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Guest Thinkers

Is Iran Leading Israel Into A Trap?

A thought occurred to me last night as I watched one of the BBC’s Diplomatic Correspondents, Mark Urban on the channel’s flagship current affairs programmes. Newsnight.  And it was that perhaps Iran is egging Israel on to attack her nuclear facilities? Urban’s report focussed on Iran’s big nuclear build out, and the fact that much of the new processing plant is now buried underground, making it even more difficult to destroy. He also suggested that Israel, on her own, would have to use everything at her disposal in one all out air strike attack on Iran, because it seems unlikely that the country could stage another. Of course President Ahmadinejad of Iran continues with the fiction that his country is only interested in the peaceful use of nuclear power, which is quite useful for all of those countries, including Russia, who have continued to supply Iran with the technology and material she needs. But then this is a time honoured ritual.  The West was supplying nuclear know how to the late Shah of Iran at the back end of the 1970s.

Most Western commentators reflect an accepted wisdom that there is a 50% chance that Israel will strike Iran, with devastating consequences for the region, not least Israel. They usually fail to report that Israel is herself a nuclear weapon state, which unlike Iran, has not signed the Non Proliferation Treaty. So no UN inspectors have ever set foot in an Israeli nuclear facility – nor are they likely too. What the same commentators don’t seem to grasp, is that if Israel strikes Iran, she will play directly into the hands of the unpleasant hardliners who have shown through their actions against their own people, that they have no intention of ever surrendering power voluntarily.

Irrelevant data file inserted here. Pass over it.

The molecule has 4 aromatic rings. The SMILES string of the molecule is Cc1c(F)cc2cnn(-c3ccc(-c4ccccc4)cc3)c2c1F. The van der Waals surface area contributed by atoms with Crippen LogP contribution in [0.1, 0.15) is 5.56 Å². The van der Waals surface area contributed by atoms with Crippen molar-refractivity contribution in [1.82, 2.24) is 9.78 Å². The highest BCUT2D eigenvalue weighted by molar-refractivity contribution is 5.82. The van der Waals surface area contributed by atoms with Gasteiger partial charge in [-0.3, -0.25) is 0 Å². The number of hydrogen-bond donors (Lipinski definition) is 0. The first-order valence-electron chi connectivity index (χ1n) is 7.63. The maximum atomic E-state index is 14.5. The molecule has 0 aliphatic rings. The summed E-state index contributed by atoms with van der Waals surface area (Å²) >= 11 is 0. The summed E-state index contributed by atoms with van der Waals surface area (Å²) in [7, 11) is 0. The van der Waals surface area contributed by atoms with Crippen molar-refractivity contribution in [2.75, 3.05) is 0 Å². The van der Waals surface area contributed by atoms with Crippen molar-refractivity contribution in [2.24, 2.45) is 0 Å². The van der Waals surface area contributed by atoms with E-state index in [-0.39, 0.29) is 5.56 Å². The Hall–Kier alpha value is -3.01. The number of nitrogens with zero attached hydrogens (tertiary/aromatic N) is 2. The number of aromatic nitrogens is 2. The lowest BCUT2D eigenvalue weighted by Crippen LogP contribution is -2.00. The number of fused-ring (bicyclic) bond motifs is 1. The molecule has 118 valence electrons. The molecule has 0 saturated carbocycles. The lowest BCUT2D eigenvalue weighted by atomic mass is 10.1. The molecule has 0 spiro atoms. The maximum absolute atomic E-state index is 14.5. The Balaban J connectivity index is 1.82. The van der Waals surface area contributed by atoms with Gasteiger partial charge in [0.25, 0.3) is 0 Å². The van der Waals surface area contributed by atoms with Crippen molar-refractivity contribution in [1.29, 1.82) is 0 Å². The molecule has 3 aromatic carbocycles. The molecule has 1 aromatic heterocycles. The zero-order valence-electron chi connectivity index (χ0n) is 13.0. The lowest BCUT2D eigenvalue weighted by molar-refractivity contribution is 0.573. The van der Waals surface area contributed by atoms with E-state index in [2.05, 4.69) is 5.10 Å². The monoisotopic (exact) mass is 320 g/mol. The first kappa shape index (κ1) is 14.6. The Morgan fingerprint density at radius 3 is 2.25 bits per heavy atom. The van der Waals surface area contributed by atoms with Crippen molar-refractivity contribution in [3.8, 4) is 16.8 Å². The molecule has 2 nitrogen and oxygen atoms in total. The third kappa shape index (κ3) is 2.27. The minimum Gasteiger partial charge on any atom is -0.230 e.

President Ahmadinejad has further infuriated the Israelis this week with a provocative visit to Hezbollah controlled areas in Southern Lebanon – a stone’s throw from Israel’s northern border. And here is the rub. Should Israel attack Iran’s nuclear facilities, the Iranians will not necessarily unleash some of their missiles, which could in theory pierce Israeli defences, they will declare war on Israel through their surrogates in Southern Lebanon and Gaza. It will be bloody, unrelenting and long.

There is now a desperate urgency for a final peace deal in the Middle East between Israel and the Palestinians, not least to isolate Iran.  What the Middle East so desperately needs now are cool heads and focussed minds. It needs the real spirit of compromise. And in this too, Israel may have to face up to the inevitable – that it cannot destroy Iran’s nuclear capability, and it will have to learn to live in peace with all of its neighbours – and they with it.


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